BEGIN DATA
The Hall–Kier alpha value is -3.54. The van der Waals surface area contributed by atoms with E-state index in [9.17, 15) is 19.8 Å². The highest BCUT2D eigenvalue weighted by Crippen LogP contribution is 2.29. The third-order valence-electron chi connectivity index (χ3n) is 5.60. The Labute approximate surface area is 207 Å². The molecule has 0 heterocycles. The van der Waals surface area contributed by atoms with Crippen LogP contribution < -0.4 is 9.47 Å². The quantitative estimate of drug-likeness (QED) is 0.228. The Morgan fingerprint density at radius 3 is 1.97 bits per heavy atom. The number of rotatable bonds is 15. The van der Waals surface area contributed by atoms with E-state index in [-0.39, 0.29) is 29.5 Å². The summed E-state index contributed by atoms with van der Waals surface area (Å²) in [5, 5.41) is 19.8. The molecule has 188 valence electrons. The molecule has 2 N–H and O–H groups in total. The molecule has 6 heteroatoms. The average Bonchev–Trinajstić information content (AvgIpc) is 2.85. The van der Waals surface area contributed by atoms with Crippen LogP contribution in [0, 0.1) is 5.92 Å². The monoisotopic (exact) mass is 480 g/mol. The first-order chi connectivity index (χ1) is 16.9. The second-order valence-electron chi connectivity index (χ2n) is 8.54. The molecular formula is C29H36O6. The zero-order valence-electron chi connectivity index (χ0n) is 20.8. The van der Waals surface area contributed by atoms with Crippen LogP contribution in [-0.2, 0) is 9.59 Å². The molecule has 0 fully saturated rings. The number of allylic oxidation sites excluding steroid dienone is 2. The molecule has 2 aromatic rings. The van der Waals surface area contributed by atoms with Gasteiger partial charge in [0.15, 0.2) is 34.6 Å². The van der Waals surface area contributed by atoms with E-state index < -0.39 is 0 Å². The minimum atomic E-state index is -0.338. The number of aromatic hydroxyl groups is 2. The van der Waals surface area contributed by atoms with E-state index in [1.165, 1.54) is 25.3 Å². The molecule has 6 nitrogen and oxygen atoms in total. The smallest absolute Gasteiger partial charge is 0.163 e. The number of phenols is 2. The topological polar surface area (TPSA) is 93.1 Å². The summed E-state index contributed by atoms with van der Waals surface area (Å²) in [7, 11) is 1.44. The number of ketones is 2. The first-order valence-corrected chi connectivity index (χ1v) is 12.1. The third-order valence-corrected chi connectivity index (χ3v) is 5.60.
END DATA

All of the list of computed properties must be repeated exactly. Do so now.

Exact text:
The Hall–Kier alpha value is -3.54. The van der Waals surface area contributed by atoms with E-state index in [9.17, 15) is 19.8 Å². The highest BCUT2D eigenvalue weighted by Crippen LogP contribution is 2.29. The third-order valence-electron chi connectivity index (χ3n) is 5.60. The Labute approximate surface area is 207 Å². The molecule has 0 heterocycles. The van der Waals surface area contributed by atoms with Crippen LogP contribution < -0.4 is 9.47 Å². The quantitative estimate of drug-likeness (QED) is 0.228. The Morgan fingerprint density at radius 3 is 1.97 bits per heavy atom. The number of rotatable bonds is 15. The van der Waals surface area contributed by atoms with E-state index in [-0.39, 0.29) is 29.5 Å². The summed E-state index contributed by atoms with van der Waals surface area (Å²) in [5, 5.41) is 19.8. The molecule has 188 valence electrons. The molecule has 2 N–H and O–H groups in total. The molecule has 6 heteroatoms. The average Bonchev–Trinajstić information content (AvgIpc) is 2.85. The van der Waals surface area contributed by atoms with Crippen LogP contribution in [0, 0.1) is 5.92 Å². The monoisotopic (exact) mass is 480 g/mol. The first-order chi connectivity index (χ1) is 16.9. The second-order valence-electron chi connectivity index (χ2n) is 8.54. The molecular formula is C29H36O6. The zero-order valence-electron chi connectivity index (χ0n) is 20.8. The van der Waals surface area contributed by atoms with Crippen LogP contribution in [-0.2, 0) is 9.59 Å². The molecule has 0 fully saturated rings. The number of allylic oxidation sites excluding steroid dienone is 2. The molecule has 2 aromatic rings. The van der Waals surface area contributed by atoms with Gasteiger partial charge in [0.15, 0.2) is 34.6 Å². The van der Waals surface area contributed by atoms with E-state index < -0.39 is 0 Å². The minimum atomic E-state index is -0.338. The number of aromatic hydroxyl groups is 2. The van der Waals surface area contributed by atoms with E-state index in [1.165, 1.54) is 25.3 Å². The molecule has 6 nitrogen and oxygen atoms in total. The smallest absolute Gasteiger partial charge is 0.163 e. The number of phenols is 2. The topological polar surface area (TPSA) is 93.1 Å². The summed E-state index contributed by atoms with van der Waals surface area (Å²) in [7, 11) is 1.44. The number of ketones is 2. The first-order valence-corrected chi connectivity index (χ1v) is 12.1. The third-order valence-corrected chi connectivity index (χ3v) is 5.60.